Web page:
Stargirl Spring Break Special #1 Header

STARGIRL SPRING BREAK SPECIAL #1 [Review]

STARGIRL SPRING BREAK SPECIAL #1/ Script by GEOFF JOHNS, BREC BASSINGER & FRED HEMBECK/ Art by TODD NAUCK, BRYAN HITCH & FRED HEMBECK / Design by AMIE BROCKWAY-METCALF/ Colors by HI-FI & ALEX SINCLAIR/ Letters by ROB LEIGH/ Published by DC COMICS

I miss the DC Universe. Rather, I miss the DC Universe as I knew it.

That universe is still there and you can see it still. Usually in brief glimpses amid the editorially driven events and heavily adapted television series and movies, where the original concept has been distilled and mixed into fashionable liquors for the hipsters to consume like so many artisanal craft beers. Sometimes this process results in true art born of many hands, such as the new Superman and Lois show. More often than not, however, these products are more concerned with style than substance, and while they may be visually stimulating, there is none of the heart and hope that is the essence of good superhero comics.

Stargirl Spring Break Special #1 is a good superhero comic.

Stargirl Spring Break Special #1 Page 1
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The main story by Geoff Johns introduces readers to Courtney Whitmore (aka Stargirl), who answered the call to become a superhero after accidentally uncovering her step-father’s secret identity as a former sidekick to one of the first teen mystery men. Most of this will be old hat to those who have seen the Stargirl show, but Johns highlights what few differences matter for comic-book newcomers easily enough and with a minimum of clumsy exposition.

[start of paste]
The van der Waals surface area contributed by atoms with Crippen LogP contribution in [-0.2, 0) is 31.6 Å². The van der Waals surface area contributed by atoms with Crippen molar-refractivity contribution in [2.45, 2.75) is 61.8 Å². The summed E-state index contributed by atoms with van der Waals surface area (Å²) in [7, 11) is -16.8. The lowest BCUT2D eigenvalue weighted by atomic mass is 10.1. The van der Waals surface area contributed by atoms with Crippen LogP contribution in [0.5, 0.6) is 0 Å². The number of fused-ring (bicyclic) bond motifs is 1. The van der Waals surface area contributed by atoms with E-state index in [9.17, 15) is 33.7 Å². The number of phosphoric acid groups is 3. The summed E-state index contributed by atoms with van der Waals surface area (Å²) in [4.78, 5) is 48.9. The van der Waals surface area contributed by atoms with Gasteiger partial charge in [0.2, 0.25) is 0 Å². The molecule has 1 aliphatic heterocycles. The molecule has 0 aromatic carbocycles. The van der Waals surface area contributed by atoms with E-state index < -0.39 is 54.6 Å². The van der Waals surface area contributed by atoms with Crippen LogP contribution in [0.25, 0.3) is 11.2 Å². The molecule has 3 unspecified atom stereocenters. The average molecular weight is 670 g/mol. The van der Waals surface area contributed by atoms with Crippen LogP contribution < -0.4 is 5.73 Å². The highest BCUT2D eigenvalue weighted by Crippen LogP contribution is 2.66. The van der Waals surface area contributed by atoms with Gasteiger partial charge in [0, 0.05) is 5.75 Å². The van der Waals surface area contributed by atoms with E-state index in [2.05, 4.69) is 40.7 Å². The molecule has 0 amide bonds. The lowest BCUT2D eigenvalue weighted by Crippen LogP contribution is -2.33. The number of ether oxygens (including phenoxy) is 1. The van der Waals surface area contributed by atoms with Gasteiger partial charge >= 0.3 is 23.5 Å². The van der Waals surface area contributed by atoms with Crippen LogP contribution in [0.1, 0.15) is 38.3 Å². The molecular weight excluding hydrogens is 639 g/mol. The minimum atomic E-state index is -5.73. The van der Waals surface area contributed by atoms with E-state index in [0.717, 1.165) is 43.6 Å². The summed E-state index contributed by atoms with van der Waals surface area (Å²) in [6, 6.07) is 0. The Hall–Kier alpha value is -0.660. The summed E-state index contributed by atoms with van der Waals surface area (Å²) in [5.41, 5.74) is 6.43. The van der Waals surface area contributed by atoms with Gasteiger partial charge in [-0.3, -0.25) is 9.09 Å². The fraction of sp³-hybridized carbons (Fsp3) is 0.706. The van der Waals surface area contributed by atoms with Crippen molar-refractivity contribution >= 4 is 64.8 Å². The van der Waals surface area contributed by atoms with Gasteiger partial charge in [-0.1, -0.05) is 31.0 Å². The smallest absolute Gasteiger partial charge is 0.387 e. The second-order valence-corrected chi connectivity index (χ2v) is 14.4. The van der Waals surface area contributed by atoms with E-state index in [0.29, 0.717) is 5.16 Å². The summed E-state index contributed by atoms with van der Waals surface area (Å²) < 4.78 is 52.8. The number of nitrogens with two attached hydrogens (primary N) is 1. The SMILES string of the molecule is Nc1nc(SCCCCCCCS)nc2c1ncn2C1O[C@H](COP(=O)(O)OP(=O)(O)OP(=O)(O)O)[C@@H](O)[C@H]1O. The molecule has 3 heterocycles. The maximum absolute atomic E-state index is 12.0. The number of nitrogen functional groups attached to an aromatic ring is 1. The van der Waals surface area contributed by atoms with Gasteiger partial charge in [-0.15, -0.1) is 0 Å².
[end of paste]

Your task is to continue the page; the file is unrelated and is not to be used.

The plot centers around Courtney accompanying her stepfather to a reunion of the surviving Seven Soldiers of Victory, only for the team to get a chance to save one of their members who was presumed dead or lost in time. Again, Johns explains all this smoothly, laying out exactly how Oliver Queen and Roy Harper were able to be Green Arrow and Speedy in two different time periods while introducing more obscure heroes like Vigilante and the second Crimson Avenger. There’s a lot to love here if you’re a fan of the Golden Age DC Comics heroes, even ignoring the back-up story setting up the return of the Justice Society of America and their current status quo in the reality of Infinite Frontier.

Stargirl Spring Break Special #1 Page 2
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The artwork for this excellent issue equals the writing. Todd Nauck was an ideal candidate for handling this story, with a style that is intricately detailed yet crystal clear and lightly linked. Paired with the colors of Hi-Fi, every page of this issue jumps. The same can be said of the JSA back-up story drawn by Bryan Hitch.

The special also contains a fun one-page comic from Fred Hembeck and what I believe is the writing premiere of Stargirl actress Brec Bessinger. I don’t think her contribution can’t properly be called a comic as there’s no illustrations, but it is an amusing series of letters involving Courtney’s excuses for missing class. Perhaps we’ll see Bessinger write a fully illustrated Stargirl story someday?

Stargirl Spring Break Special #1 is the quintessence of everything good superhero comics should be. It is bright. It is hopeful. It honors the past while acknowledging we can be better today in building a better tomorrow. It is also one heck of a read that will leave you wanting more.

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